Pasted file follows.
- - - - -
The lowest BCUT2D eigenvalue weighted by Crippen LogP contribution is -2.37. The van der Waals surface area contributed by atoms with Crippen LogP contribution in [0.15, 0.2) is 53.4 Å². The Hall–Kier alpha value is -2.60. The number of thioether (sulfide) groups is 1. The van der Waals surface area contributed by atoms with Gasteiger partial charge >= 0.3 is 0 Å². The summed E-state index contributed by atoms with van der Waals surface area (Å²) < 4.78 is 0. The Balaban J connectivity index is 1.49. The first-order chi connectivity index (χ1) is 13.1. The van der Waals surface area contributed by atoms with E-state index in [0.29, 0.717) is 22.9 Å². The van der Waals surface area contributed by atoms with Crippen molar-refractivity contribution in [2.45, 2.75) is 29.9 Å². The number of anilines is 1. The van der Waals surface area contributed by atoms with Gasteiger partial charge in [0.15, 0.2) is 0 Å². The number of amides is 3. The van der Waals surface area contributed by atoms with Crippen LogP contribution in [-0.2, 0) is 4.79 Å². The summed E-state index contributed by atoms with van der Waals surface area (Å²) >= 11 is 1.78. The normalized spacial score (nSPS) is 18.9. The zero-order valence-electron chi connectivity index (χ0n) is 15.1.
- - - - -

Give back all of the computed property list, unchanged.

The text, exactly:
The lowest BCUT2D eigenvalue weighted by Crippen LogP contribution is -2.37. The van der Waals surface area contributed by atoms with Crippen LogP contribution in [0.15, 0.2) is 53.4 Å². The Hall–Kier alpha value is -2.60. The number of thioether (sulfide) groups is 1. The van der Waals surface area contributed by atoms with Gasteiger partial charge >= 0.3 is 0 Å². The summed E-state index contributed by atoms with van der Waals surface area (Å²) < 4.78 is 0. The Balaban J connectivity index is 1.49. The first-order chi connectivity index (χ1) is 13.1. The van der Waals surface area contributed by atoms with E-state index in [0.29, 0.717) is 22.9 Å². The van der Waals surface area contributed by atoms with Crippen molar-refractivity contribution in [2.45, 2.75) is 29.9 Å². The number of anilines is 1. The van der Waals surface area contributed by atoms with Gasteiger partial charge in [0.15, 0.2) is 0 Å². The number of amides is 3. The van der Waals surface area contributed by atoms with Crippen LogP contribution in [-0.2, 0) is 4.79 Å². The summed E-state index contributed by atoms with van der Waals surface area (Å²) >= 11 is 1.78. The normalized spacial score (nSPS) is 18.9. The zero-order valence-electron chi connectivity index (χ0n) is 15.1.